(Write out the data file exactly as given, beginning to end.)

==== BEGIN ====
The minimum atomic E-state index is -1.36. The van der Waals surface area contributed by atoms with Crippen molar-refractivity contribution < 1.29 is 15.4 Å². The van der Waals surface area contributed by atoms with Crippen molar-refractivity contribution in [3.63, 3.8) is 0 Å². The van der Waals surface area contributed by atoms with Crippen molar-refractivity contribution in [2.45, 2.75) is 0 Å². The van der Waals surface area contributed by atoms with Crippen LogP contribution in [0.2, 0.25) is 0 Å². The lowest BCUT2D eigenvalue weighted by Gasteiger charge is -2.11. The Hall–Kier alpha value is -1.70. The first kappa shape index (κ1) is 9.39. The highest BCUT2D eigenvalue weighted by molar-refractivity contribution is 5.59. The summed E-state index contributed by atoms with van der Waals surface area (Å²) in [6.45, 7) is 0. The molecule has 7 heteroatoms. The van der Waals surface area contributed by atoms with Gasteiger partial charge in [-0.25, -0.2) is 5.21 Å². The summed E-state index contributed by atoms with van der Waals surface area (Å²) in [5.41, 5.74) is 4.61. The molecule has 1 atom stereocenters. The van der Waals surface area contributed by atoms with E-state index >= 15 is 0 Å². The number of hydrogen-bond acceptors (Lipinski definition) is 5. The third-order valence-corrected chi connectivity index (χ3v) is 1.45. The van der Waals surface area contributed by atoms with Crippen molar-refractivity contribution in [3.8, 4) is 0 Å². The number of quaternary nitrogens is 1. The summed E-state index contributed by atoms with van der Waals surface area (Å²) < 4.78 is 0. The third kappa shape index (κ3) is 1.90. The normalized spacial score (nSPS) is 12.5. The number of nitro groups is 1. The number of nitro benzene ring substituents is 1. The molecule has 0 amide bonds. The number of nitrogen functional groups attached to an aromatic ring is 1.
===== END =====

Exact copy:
The minimum atomic E-state index is -1.36. The van der Waals surface area contributed by atoms with Crippen molar-refractivity contribution < 1.29 is 15.4 Å². The van der Waals surface area contributed by atoms with Crippen molar-refractivity contribution in [3.63, 3.8) is 0 Å². The van der Waals surface area contributed by atoms with Crippen molar-refractivity contribution in [2.45, 2.75) is 0 Å². The van der Waals surface area contributed by atoms with Crippen LogP contribution in [0.2, 0.25) is 0 Å². The lowest BCUT2D eigenvalue weighted by Gasteiger charge is -2.11. The Hall–Kier alpha value is -1.70. The first kappa shape index (κ1) is 9.39. The highest BCUT2D eigenvalue weighted by molar-refractivity contribution is 5.59. The summed E-state index contributed by atoms with van der Waals surface area (Å²) in [6.45, 7) is 0. The molecule has 7 heteroatoms. The van der Waals surface area contributed by atoms with Gasteiger partial charge in [-0.25, -0.2) is 5.21 Å². The summed E-state index contributed by atoms with van der Waals surface area (Å²) in [5.41, 5.74) is 4.61. The molecule has 1 atom stereocenters. The van der Waals surface area contributed by atoms with E-state index >= 15 is 0 Å². The number of hydrogen-bond acceptors (Lipinski definition) is 5. The third-order valence-corrected chi connectivity index (χ3v) is 1.45. The van der Waals surface area contributed by atoms with Crippen molar-refractivity contribution in [3.8, 4) is 0 Å². The number of quaternary nitrogens is 1. The summed E-state index contributed by atoms with van der Waals surface area (Å²) < 4.78 is 0. The third kappa shape index (κ3) is 1.90. The normalized spacial score (nSPS) is 12.5. The number of nitro groups is 1. The number of nitro benzene ring substituents is 1. The molecule has 0 amide bonds. The number of nitrogen functional groups attached to an aromatic ring is 1.